It is not stated here that the reference cannot be a “niche” publication. Several of these publications are considered as reliable sources in the punk community. Ox fanzine is the No.1 punk rock magazine of Germany.

I’ll create pages for the band’s albums. They may be on a minor label, but their recent releases are available worldwide on iTunes and Amazon.

Please note that a band is notable if it meets ANY of the notability criteria, therefore charting is not an obligatory criterion.

Regarding your argument of Google search: please do a search on last.fm. The only band called Bankrupt that comes up with over 15,000 listeners is this one. You can also search MySpace for Bankrupt for similar results.

(Wikipedia:Articles for deletion/Log/2008 October 1)

These arguments, however, fail to convince the other editors, who continue to contend that these sources are unreliable, even after the above editor attempts to explain that, “Ox Fanzine has published 80 issues since 1988, and is the largest punk rock fanzine in Germany. Moloko Plus is another major German punk rock fanzine with over 30 issues released. Distorted Magazine from the UK is a very unique flash-based online magazine with over 20 issues published. Est.hu is a major Hungarian entertainment portal. Southspace.de, thepunksite.com, and kvakpunkrock.cz are all punk music portals with hundreds of reviews published, and having a significant readership. Also, Left Of The Dial (USA) was originally a respected print zine, before the author decided to go on as a blog.” (Wikipedia:Articles for deletion/Log/2008 October 1) One editor arguing for deletion writes, “Running a quick google search turns up the classic ‘myspace own website irrelevant’ results,” suggesting that perhaps here the same critical Google reading skills used by Wikipedia editors to prevent for-profit and self-promotional articles might here be being used to discount sub-cultural sources in the absence of mainstream media acceptance. Ultimately, the article is deleted.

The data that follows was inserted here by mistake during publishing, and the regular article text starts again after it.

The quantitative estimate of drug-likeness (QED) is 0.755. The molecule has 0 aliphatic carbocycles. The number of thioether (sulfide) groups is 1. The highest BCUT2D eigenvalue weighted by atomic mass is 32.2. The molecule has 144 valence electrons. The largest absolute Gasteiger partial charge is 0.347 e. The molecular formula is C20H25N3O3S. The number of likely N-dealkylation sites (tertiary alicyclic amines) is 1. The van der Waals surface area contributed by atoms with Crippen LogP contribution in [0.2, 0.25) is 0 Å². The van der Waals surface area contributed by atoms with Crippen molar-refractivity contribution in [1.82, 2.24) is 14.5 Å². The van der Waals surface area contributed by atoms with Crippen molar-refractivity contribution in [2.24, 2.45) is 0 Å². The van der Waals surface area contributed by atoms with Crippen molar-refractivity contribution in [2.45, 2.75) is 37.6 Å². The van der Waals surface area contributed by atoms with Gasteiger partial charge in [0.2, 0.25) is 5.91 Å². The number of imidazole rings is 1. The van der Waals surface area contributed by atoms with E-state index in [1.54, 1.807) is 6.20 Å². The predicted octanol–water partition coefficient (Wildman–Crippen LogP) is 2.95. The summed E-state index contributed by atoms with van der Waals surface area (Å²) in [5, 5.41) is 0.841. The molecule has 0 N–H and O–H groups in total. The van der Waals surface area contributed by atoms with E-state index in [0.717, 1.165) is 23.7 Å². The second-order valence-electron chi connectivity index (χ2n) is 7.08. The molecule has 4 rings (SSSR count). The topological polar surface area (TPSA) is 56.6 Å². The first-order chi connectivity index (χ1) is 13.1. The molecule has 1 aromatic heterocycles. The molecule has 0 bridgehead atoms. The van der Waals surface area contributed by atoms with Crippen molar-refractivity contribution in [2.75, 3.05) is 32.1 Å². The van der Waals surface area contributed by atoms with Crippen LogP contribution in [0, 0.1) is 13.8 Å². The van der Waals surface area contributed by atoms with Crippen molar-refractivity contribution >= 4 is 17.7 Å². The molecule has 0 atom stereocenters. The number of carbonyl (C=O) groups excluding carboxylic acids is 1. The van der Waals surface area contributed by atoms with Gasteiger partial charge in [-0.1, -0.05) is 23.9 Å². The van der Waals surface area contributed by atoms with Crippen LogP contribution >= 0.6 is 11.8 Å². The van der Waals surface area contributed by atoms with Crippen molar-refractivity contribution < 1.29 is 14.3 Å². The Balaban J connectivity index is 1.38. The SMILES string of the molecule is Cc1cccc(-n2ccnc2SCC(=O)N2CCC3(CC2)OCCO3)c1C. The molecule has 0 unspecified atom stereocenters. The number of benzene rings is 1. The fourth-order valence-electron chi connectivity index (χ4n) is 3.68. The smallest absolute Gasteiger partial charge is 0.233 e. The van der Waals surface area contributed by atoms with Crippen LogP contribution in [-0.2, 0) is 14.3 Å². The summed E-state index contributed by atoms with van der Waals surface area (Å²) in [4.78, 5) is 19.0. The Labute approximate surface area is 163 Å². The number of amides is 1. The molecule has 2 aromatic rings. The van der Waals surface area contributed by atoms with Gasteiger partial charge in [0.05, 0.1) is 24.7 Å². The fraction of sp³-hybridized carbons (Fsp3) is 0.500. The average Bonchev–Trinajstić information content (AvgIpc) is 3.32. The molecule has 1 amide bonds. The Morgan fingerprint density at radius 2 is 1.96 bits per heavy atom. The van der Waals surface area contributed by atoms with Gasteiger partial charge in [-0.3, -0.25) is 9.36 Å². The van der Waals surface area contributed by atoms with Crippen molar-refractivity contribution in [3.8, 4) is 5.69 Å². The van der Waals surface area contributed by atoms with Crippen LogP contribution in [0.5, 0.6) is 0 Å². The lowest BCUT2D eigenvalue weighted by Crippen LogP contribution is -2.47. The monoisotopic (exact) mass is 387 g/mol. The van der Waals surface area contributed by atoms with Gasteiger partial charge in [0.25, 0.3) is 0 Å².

under: Diss Fragments